Let's start at the beginning. A short, beautiful CGI-movie shows Lara in a shipwreck. We see her on a beach for a moment before being knocked unconscious. Next thing we know, we're in a cave. You might not even realize it, but you're in control of Lara. This is the way to begin a game. You're hanging upside-down in a ropey cocoon. There is no HUD. There is no further explanation. You don't know why you were on the boat that wrecked, only that you set out for adventure. This is your videogame adventure. Nobody told me this was what it would be like!

On instinct, I jiggle the control stick. Lara, inverted, hanging and cocooned, begins to sway with realistic physics. I knock one of the other, similar cocoons into a nearby funeral pyre. The cocoon burns, then falls into water, not far below.

I am going to light myself on fire.


Success. Fifty-five human seconds later, Lara and I are wondering just what has happened to this voodoo-crucified skeleton. We have one corridor we can go down. We go down it. It's a dead end.

A gray semi-opaque text comes up over the screen. "This can be lit on fire!"

And we're done. When I saw this at first, I cursed the unassailable sky garden that I use for playing videogames and doing push-ups. With that warning about what I can burn, (having just burned myself free from these voodoo freaks' cocoon trap without help from the study hall monitor) it's clear that I am still playing a videogame. Well, yes, and that's a good thing. We can get the posturing out of the way early on. This is a videogame and Lara is your character. I light the blockade on fire and progress.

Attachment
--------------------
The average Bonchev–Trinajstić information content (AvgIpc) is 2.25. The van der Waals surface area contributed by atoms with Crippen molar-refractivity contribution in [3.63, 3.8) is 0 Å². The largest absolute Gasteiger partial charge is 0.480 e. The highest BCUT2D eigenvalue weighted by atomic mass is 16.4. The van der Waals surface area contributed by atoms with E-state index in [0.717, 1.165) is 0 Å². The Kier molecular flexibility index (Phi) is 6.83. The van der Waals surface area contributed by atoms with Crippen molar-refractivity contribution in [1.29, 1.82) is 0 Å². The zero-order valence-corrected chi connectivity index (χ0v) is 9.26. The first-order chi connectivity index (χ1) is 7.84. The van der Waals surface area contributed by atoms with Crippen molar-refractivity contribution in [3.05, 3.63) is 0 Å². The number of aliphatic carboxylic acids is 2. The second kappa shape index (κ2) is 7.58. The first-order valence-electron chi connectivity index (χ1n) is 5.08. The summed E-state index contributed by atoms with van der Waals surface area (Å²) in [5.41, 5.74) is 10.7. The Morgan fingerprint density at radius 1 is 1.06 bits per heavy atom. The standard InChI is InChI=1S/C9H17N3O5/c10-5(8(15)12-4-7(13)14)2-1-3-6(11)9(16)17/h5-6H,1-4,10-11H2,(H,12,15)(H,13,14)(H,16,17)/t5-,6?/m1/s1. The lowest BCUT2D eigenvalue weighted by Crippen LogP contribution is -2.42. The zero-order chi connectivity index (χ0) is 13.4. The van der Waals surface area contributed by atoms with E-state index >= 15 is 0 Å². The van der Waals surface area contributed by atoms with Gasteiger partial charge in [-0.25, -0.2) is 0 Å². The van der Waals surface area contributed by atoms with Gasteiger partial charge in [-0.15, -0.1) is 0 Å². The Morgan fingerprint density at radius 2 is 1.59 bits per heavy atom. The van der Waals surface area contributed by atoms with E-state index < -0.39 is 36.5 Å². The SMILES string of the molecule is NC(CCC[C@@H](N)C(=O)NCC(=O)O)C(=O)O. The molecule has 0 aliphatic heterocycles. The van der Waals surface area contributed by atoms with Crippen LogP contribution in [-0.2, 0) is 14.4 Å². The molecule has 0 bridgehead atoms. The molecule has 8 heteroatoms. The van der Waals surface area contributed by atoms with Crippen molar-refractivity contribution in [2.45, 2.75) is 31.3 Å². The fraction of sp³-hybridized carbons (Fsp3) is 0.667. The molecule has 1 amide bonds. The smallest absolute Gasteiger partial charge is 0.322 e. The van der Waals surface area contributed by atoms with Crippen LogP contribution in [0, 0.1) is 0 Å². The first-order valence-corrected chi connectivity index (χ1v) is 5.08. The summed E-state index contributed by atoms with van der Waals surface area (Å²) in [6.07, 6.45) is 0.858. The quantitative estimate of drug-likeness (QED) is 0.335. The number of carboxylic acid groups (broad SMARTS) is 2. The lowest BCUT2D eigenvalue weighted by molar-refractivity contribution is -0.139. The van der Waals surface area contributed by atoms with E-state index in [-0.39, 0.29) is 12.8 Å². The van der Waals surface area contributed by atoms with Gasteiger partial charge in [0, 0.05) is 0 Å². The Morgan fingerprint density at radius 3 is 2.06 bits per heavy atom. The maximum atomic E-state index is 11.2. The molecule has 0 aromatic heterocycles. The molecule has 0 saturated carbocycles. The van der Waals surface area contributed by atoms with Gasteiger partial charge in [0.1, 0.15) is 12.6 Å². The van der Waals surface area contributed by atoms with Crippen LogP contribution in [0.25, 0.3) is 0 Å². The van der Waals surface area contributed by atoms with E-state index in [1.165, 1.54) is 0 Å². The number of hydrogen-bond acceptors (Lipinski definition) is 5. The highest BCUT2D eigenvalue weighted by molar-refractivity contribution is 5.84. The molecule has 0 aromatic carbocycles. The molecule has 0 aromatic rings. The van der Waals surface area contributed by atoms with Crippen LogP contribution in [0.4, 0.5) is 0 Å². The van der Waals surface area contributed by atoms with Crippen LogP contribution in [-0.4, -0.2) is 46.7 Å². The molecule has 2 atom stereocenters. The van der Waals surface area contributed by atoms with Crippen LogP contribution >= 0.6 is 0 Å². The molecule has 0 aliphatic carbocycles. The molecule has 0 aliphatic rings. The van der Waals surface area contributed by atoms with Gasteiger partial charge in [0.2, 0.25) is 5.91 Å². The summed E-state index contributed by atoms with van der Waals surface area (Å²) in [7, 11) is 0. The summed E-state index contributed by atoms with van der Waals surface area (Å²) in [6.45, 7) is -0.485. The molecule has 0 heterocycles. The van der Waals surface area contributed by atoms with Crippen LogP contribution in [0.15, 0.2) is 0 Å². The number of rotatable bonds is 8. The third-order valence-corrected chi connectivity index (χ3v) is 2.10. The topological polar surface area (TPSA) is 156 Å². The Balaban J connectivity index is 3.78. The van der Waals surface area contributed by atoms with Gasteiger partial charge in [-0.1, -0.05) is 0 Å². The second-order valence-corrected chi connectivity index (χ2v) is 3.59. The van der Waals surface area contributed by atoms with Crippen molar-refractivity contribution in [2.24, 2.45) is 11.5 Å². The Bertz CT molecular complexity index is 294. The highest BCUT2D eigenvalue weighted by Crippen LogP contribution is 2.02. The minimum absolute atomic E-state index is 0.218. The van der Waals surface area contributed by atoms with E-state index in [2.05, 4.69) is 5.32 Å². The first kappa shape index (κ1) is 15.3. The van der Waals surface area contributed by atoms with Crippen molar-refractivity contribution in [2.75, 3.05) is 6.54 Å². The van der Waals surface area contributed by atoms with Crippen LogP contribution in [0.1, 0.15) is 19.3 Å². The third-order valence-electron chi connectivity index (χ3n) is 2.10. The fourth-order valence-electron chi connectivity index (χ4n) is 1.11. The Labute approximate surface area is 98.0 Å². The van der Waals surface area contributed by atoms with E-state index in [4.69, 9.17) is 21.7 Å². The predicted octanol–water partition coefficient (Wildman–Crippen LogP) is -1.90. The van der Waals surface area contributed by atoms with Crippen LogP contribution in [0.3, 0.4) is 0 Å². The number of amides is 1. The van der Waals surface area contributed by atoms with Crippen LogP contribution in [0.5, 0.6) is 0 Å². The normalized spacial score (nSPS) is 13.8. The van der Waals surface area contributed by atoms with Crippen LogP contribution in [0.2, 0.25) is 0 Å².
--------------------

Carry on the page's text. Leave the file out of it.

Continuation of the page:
Escaping the cave, I cross a log to bridge a river. At this point, I notice how great the rumble is in the game. It's a cold, metal object passing by your genitals. It scares the shit out of me.

The climbing tutorial begins next, and rock climbing proves to be as thrilling as doing an IHOP kidz menu maze with a pencil your mom fished out of her purse. At least at first. Later on, you get an ice ax that you have to press a button to make your initial attachment to the wall, or if you dyno from one rock face to another. Dyno is a rock climbing term that's short for "dynamic." There isn't much climbing in Tomb Raider that's dynamic, but I guess it's fun to huck this 90 pound character across gaps and watch her gasp in anticipation before latching onto the rock at the last second. The ice-ax-into-rock noise is like two greyhounds fighting over a piece of loose slate. It's authentic and it makes me cringe.

part iii | in TOMB RAIDER, you are playing a story

Eventually, I find a fire and talk on the radio to some other survivors. They can't come and get me, no matter how much Lara begs. She needs to eat and to hunt. It turns out that exploring the island is interesting. Lara's movement bursts with energy and it gives me hope -- she'll survive this. Killing a deer isn't that interesting. What is interesting is that as important as staying alive is, I don't have a life meter. My only procured, quantifiable resource is this XP that I earn for progressing. To play up my ludonarrative dissonance, I don't know what XP does. I mean, what's this XP shit do? I can't use it keep myself from dying. Can I eat it? Can I use it as soap?